Distinct Fecal and Plasma Metabolites in Children with Autism Spectrum Disorders and Their Modulation after Microbiota Transfer Therapy

Dae Wook Kang, James B. Adams, Troy Vargason, Marina Santiago, Juergen Hahn, Rosa Krajmalnik-Brown

Research output: Contribution to journalArticlepeer-review

56 Scopus citations


Accumulating evidence has strengthened a link between dysbiotic gut microbiota and autism. Fecal microbiota transplant (FMT) is a promising therapy to repair dysbiotic gut microbiota. We previously performed intensive FMT called microbiota transfer therapy (MTT) for children with autism spectrum disorders (ASD) and observed a substantial improvement of gastrointestinal and behavioral symptoms. We also reported modulation of the gut microbiome toward a healthy one. In this study, we report comprehensive metabolite profiles from plasma and fecal samples of the children who participated in the MTT trial. With 619 plasma metabolites detected, we found that the autism group had distinctive metabolic profiles at baseline. Eight metabolites (nicotinamide riboside, IMP, iminodiacetate, methylsuccinate, galactonate, valylglycine, sarcosine, and leucylglycine) were significantly lower in the ASD group at baseline, while caprylate and heptanoate were significantly higher in the ASD group. MTT drove global shifts in plasma profiles across various metabolic features, including nicotinate/nicotinamide and purine metabolism. In contrast, for 669 fecal metabolites detected, when correcting for multiple hypotheses, no metabolite was significantly different at baseline. Although not statistically significant, p-cresol sulfate was relatively higher in the ASD group at baseline, and after MTT, the levels decreased and were similar to levels in typically developing (TD) controls. p-Cresol sulfate levels were inversely correlated with Desulfovibrio, suggesting a potential role of Desulfovibrio on p-cresol sulfate modulation. Further studies of metabolites in a larger ASD cohort, before and after MTT, are warranted, as well as clinical trials of other therapies to address the metabolic changes which MTT was not able to correct.IMPORTANCE Despite the prevalence of autism and its extensive impact on our society, no U.S. Food and Drug Administration-approved treatment is available for this complex neurobiological disorder. Based on mounting evidences that support a link between autism and the gut microbiome, we previously performed a pioneering open-label clinical trial using intensive fecal microbiota transplant. The therapy significantly improved gastrointestinal and behavioral symptoms. Comprehensive metabolomic measurements in this study showed that children with autism spectrum disorder (ASD) had different levels of many plasma metabolites at baseline compared to those in typically developing children. Microbiota transfer therapy (MTT) had a systemic effect, resulting in substantial changes in plasma metabolites, driving a number of metabolites to be more similar to those from typically developing children. Our results provide evidence that changes in metabolites are one mechanism of the gut-brain connection mediated by the gut microbiota and offer plausible clinical evidence for a promising autism treatment and biomarkers.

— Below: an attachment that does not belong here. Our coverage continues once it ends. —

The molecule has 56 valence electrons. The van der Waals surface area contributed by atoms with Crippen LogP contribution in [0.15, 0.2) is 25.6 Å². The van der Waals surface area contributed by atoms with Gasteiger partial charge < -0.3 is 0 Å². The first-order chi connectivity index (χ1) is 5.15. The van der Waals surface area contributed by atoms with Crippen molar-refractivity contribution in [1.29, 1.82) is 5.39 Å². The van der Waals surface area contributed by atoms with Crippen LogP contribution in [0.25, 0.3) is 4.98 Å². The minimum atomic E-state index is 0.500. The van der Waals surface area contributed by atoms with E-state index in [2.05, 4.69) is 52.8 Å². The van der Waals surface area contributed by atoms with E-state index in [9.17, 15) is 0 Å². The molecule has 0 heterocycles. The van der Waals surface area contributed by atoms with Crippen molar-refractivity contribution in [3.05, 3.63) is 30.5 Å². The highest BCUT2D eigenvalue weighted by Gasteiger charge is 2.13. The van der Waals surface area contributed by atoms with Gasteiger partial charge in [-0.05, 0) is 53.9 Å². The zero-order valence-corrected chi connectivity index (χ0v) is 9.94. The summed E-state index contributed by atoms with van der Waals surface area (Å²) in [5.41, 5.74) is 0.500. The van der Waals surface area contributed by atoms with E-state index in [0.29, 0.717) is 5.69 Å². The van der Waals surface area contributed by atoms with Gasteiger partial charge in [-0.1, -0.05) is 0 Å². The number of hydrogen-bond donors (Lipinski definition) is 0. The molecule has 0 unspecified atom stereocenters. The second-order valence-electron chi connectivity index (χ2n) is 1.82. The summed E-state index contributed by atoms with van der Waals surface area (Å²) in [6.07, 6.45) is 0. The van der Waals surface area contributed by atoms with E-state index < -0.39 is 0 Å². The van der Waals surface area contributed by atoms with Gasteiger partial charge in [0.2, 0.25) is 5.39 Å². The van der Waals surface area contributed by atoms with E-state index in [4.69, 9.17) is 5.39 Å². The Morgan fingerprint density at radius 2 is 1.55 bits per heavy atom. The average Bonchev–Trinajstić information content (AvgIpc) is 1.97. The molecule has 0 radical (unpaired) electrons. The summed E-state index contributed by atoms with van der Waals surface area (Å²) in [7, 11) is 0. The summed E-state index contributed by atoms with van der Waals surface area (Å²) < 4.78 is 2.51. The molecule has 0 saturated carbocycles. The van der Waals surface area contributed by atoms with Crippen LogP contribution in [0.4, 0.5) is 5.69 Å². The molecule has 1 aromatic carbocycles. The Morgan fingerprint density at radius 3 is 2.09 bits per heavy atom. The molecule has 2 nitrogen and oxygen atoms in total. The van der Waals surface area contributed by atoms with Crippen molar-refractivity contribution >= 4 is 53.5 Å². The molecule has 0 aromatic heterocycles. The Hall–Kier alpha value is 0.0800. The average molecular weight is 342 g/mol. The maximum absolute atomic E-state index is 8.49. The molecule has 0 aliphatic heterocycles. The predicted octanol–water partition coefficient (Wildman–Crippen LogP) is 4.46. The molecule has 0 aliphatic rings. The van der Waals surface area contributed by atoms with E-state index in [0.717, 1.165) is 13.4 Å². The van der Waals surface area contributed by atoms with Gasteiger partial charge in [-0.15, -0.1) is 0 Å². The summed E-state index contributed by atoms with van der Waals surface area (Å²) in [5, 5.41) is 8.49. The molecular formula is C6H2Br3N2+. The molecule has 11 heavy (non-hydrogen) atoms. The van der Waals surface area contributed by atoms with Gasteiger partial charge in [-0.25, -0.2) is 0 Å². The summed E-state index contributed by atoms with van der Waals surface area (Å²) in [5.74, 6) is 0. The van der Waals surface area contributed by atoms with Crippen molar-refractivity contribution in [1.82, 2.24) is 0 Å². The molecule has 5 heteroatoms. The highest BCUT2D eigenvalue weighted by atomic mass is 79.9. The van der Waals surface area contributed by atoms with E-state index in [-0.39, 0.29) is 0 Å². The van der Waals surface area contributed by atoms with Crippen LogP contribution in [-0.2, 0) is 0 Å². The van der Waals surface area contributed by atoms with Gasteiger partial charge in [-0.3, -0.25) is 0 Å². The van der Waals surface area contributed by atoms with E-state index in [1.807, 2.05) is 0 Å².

Original languageEnglish (US)
Issue number5
StatePublished - Oct 21 2020


  • autism spectrum disorder (ASD)
  • clinical trial
  • fecal microbiota transplant (FMT)
  • gut bacteria
  • metabolites
  • microbiome
  • microbiota transplant therapy (MTT)

ASJC Scopus subject areas

  • Microbiology
  • Molecular Biology


Dive into the research topics of 'Distinct Fecal and Plasma Metabolites in Children with Autism Spectrum Disorders and Their Modulation after Microbiota Transfer Therapy'. Together they form a unique fingerprint.

Cite this